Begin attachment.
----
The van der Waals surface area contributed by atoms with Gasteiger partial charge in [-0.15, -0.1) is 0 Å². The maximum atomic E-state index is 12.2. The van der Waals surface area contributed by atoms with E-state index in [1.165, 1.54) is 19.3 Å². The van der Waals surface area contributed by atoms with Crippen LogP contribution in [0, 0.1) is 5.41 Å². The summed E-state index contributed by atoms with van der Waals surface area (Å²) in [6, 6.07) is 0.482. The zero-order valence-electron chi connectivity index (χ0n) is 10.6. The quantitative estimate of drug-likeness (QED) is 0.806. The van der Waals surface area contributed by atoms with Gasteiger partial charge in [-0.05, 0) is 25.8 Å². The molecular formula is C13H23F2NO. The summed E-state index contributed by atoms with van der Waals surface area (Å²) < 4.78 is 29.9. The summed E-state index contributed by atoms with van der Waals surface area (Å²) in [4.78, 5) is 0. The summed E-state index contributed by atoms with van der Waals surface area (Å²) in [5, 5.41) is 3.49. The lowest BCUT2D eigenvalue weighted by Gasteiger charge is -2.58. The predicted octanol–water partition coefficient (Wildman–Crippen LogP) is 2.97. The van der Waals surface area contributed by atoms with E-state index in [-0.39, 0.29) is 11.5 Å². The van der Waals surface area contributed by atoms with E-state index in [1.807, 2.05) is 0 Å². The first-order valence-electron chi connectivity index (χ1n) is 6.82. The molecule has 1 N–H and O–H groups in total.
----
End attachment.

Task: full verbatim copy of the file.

The van der Waals surface area contributed by atoms with Gasteiger partial charge in [-0.15, -0.1) is 0 Å². The maximum atomic E-state index is 12.2. The van der Waals surface area contributed by atoms with E-state index in [1.165, 1.54) is 19.3 Å². The van der Waals surface area contributed by atoms with Crippen LogP contribution in [0, 0.1) is 5.41 Å². The summed E-state index contributed by atoms with van der Waals surface area (Å²) in [6, 6.07) is 0.482. The zero-order valence-electron chi connectivity index (χ0n) is 10.6. The quantitative estimate of drug-likeness (QED) is 0.806. The van der Waals surface area contributed by atoms with Gasteiger partial charge in [-0.05, 0) is 25.8 Å². The molecular formula is C13H23F2NO. The summed E-state index contributed by atoms with van der Waals surface area (Å²) < 4.78 is 29.9. The summed E-state index contributed by atoms with van der Waals surface area (Å²) in [4.78, 5) is 0. The summed E-state index contributed by atoms with van der Waals surface area (Å²) in [5, 5.41) is 3.49. The lowest BCUT2D eigenvalue weighted by Gasteiger charge is -2.58. The predicted octanol–water partition coefficient (Wildman–Crippen LogP) is 2.97. The van der Waals surface area contributed by atoms with E-state index in [-0.39, 0.29) is 11.5 Å². The van der Waals surface area contributed by atoms with E-state index in [1.807, 2.05) is 0 Å². The first-order valence-electron chi connectivity index (χ1n) is 6.82. The molecule has 1 N–H and O–H groups in total.